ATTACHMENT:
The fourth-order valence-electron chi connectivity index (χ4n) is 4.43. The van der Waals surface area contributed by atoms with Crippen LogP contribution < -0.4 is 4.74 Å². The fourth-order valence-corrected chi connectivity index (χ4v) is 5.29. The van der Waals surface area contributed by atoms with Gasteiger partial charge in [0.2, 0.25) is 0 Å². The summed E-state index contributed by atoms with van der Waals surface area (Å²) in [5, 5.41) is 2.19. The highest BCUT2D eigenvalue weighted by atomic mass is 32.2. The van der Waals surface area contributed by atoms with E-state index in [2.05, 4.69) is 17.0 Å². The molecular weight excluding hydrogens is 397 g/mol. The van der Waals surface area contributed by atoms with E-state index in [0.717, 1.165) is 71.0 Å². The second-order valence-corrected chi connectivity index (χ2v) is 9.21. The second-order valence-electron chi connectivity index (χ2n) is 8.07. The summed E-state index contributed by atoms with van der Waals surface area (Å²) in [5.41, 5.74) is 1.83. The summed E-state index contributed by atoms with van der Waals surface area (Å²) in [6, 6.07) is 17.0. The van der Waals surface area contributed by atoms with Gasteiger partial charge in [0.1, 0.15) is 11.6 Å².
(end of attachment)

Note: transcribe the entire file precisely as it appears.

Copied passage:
The fourth-order valence-electron chi connectivity index (χ4n) is 4.43. The van der Waals surface area contributed by atoms with Crippen LogP contribution < -0.4 is 4.74 Å². The fourth-order valence-corrected chi connectivity index (χ4v) is 5.29. The van der Waals surface area contributed by atoms with Gasteiger partial charge in [0.2, 0.25) is 0 Å². The summed E-state index contributed by atoms with van der Waals surface area (Å²) in [5, 5.41) is 2.19. The highest BCUT2D eigenvalue weighted by atomic mass is 32.2. The van der Waals surface area contributed by atoms with E-state index in [2.05, 4.69) is 17.0 Å². The molecular weight excluding hydrogens is 397 g/mol. The van der Waals surface area contributed by atoms with E-state index in [0.717, 1.165) is 71.0 Å². The second-order valence-corrected chi connectivity index (χ2v) is 9.21. The second-order valence-electron chi connectivity index (χ2n) is 8.07. The summed E-state index contributed by atoms with van der Waals surface area (Å²) in [5.41, 5.74) is 1.83. The summed E-state index contributed by atoms with van der Waals surface area (Å²) in [6, 6.07) is 17.0. The van der Waals surface area contributed by atoms with Gasteiger partial charge in [0.1, 0.15) is 11.6 Å².